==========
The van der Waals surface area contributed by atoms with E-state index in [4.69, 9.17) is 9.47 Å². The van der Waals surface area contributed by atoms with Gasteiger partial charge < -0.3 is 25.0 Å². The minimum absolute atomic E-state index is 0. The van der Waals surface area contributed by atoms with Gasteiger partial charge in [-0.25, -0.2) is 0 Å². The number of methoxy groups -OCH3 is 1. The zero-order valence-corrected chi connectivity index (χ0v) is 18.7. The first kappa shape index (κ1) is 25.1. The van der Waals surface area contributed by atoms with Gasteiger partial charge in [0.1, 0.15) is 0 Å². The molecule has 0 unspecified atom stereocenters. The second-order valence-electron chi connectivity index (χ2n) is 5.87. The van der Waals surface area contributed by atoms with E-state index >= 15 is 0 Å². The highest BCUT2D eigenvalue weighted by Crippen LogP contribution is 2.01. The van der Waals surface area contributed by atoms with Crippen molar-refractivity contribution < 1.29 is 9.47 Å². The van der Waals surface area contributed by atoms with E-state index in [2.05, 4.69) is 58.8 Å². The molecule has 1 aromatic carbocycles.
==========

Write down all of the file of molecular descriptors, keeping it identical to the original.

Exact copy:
The van der Waals surface area contributed by atoms with E-state index in [4.69, 9.17) is 9.47 Å². The van der Waals surface area contributed by atoms with Gasteiger partial charge < -0.3 is 25.0 Å². The minimum absolute atomic E-state index is 0. The van der Waals surface area contributed by atoms with Gasteiger partial charge in [-0.25, -0.2) is 0 Å². The number of methoxy groups -OCH3 is 1. The zero-order valence-corrected chi connectivity index (χ0v) is 18.7. The first kappa shape index (κ1) is 25.1. The van der Waals surface area contributed by atoms with Gasteiger partial charge in [0.1, 0.15) is 0 Å². The molecule has 0 unspecified atom stereocenters. The second-order valence-electron chi connectivity index (χ2n) is 5.87. The van der Waals surface area contributed by atoms with E-state index >= 15 is 0 Å². The highest BCUT2D eigenvalue weighted by Crippen LogP contribution is 2.01. The van der Waals surface area contributed by atoms with Crippen molar-refractivity contribution < 1.29 is 9.47 Å². The van der Waals surface area contributed by atoms with E-state index in [2.05, 4.69) is 58.8 Å². The molecule has 1 aromatic carbocycles.